Infinifactory Review

This was the second review I wrote for Brash Games.  They have since removed my name and byline from the review.

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Start up Infinifactory for the first time and you’ll find yourself immediately abducted into an alien world populated with some of the majorly complex and difficult puzzles you’ll ever be forced to solve by a malevolent dictator. Infinifactory offers the dedicated solver a serious chance at digging deep into a mechanical world of conveyors, sensors, welders, and a variety of other devices necessary for making some of the most stupidly complex machines to appease your violent alien overlords. It’s a game that requires an open mind, a heart full of patience, and the temperament of someone stranded on a deserted island.

Like most “good” modern puzzle games, the instant Infinifactory is started you’re given no formal tutorial. You begin by walking down corridors, learning basic movement and block-placing mechanics while absorbing every inch of the dystopic scenery. You know you’re in some sort of spacecraft, and you know you’re not here because you chose to be.  Following that grim line of narrative, you notice a multitude of dead bodies strewn in outer space and some within the spacecraft itself.  It’s easy to see that this is not a friendly world…

But quickly, as is the case with many puzzle-centric games, you will likely realize that the freaky narrative of being abducted by aliens and forced to create crazy machines is little more than a safety blanket covering what would otherwise be a game without plot, characters, tone, or setting.  Infinifactory would indeed be the same excellent puzzle game, even if there weren’t the memorable spacescapes and alien overlords.

So foregoing the story elements for now, I find myself struggling to accurately formulate a complaint about this game.  I am no genius. I don’t exactly know how to tell an excellent puzzle game from a less-than-great puzzle game, but I do know that each puzzle I was matched up against in Infinifactory was a delightfully heady challenge to work through. Each problem seemed to have a very concrete direction in the sense that every puzzle has two requirements.

1.    Each puzzle builds of the last and you need to solve them sequentially to understand what you’re trying to do.

2.    The thing that worked for you in the previous puzzle will not work for you again. You need to deconstruct and build on what the game teaches you.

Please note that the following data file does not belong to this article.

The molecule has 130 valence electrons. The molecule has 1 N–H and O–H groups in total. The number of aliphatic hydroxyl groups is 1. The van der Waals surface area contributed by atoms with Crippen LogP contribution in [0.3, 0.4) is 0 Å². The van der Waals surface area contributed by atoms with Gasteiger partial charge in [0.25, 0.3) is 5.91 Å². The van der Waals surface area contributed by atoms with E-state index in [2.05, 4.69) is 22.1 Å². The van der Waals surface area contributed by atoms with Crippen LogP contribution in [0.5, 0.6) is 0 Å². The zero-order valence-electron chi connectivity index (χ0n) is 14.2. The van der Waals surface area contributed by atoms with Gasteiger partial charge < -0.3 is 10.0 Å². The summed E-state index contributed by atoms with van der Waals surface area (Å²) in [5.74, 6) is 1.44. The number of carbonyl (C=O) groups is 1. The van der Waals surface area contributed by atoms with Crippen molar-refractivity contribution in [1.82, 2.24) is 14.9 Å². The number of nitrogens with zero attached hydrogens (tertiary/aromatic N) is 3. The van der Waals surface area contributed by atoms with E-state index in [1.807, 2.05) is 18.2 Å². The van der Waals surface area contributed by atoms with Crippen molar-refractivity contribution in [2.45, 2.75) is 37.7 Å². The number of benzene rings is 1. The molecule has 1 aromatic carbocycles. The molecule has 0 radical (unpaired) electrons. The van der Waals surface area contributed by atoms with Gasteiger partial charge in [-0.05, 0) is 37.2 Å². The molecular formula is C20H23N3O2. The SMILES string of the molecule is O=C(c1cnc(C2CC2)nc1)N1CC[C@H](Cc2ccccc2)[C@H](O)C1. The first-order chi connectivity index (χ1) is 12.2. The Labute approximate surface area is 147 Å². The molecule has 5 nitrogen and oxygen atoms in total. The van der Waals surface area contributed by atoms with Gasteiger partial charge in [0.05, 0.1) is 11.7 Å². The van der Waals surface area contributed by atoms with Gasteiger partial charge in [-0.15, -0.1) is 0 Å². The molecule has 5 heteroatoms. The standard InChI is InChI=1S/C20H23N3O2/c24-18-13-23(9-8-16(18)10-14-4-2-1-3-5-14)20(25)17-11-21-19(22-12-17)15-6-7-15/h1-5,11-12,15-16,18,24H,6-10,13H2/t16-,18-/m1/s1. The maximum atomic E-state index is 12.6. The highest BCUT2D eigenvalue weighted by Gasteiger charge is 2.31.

Each level provides you with a scenario that you are necessarily (assuming you don’t skip a level) familiar with. But despite your familiarity, there is always a layer of the unknown.  Each puzzle requires you to break the rules that you learned before in order to comply with the constraints of the current predicament.

This gives a player the sense of slowly becoming a master of what was previously seen as an unknowable pallette of little machines. This feeling arises in the form of an authentic sense of intelligence and ingenuity. This injection of self-confidence combined with the wide-open nature of the game, makes a person playing Infinifactory feel in control and free to address each problem as an intelligent individual. You’re not pandered to in the least. You’re limited only by the layout of each level’s terrain, your current inventory of machines, and your own ability to think through a problem. You’re reminded that YOU are smart enough to design something so complicated and purposeful so that each time you’re frozen with indecision at the beginning of another seemingly impossible challenge, you can’t help but remind yourself, “Well I solved the last one. I must to be able to solve this one.” And with time, effort, and information carried over from previous levels, it gets done.

And then another one gets done. And another. And another. Until you find yourself sitting on top of a mountain of knowledge that you couldn’t possibly begin to describe in words. With each new problem, your mind effortlessly cuts down on seemingly infinite possibilities, until you’re left with the most efficient and practical method of accomplishing the objective at hand. People have described this feeling as flow, but in Infinifactory, I would simply describe it as a player growing as a better and better designer. A better engineer. A better thinker. There is nothing more rewarding when it comes to problem-solving.

All that lovey-puzzly stuff said, the auxiliary story components are always nice little surprises. After completing one puzzle and moving onto the next, there is a real sense of reward when you get to listen to the voice recordings of all those who have failed where you might yet succeed. There’s also a sincerely sinister – and yet somehow hilarious – overtone to the entire game.  You’re making machines that create missiles, ship parts, and fuel, for the benefit of some quite obviously hostile beings, while being rewarded with goofy trophies and food pellets. I don’t think secondary rewards like this are necessary in a good puzzle game – and Infinifactory is a good puzzle game… But just like Portal would not have been the same without GLaDOS, Infinifactory wouldn’t quite feel the same without the recordings of the dead puzzle-solvers that came before you and your creepy-but-hilarious alien rulers.

So without really digging much deeper into the specifics of good puzzle games vs. bad puzzle games, I will put forward the opinion that Infinifactory is exceptional. It is robust with possibility, intensely complex yet refined, and painted with a decent amount of narrative, making the world in which the real puzzly meat is housed come alive.

N8

R8

8/8

follow n8 @UncleEggma

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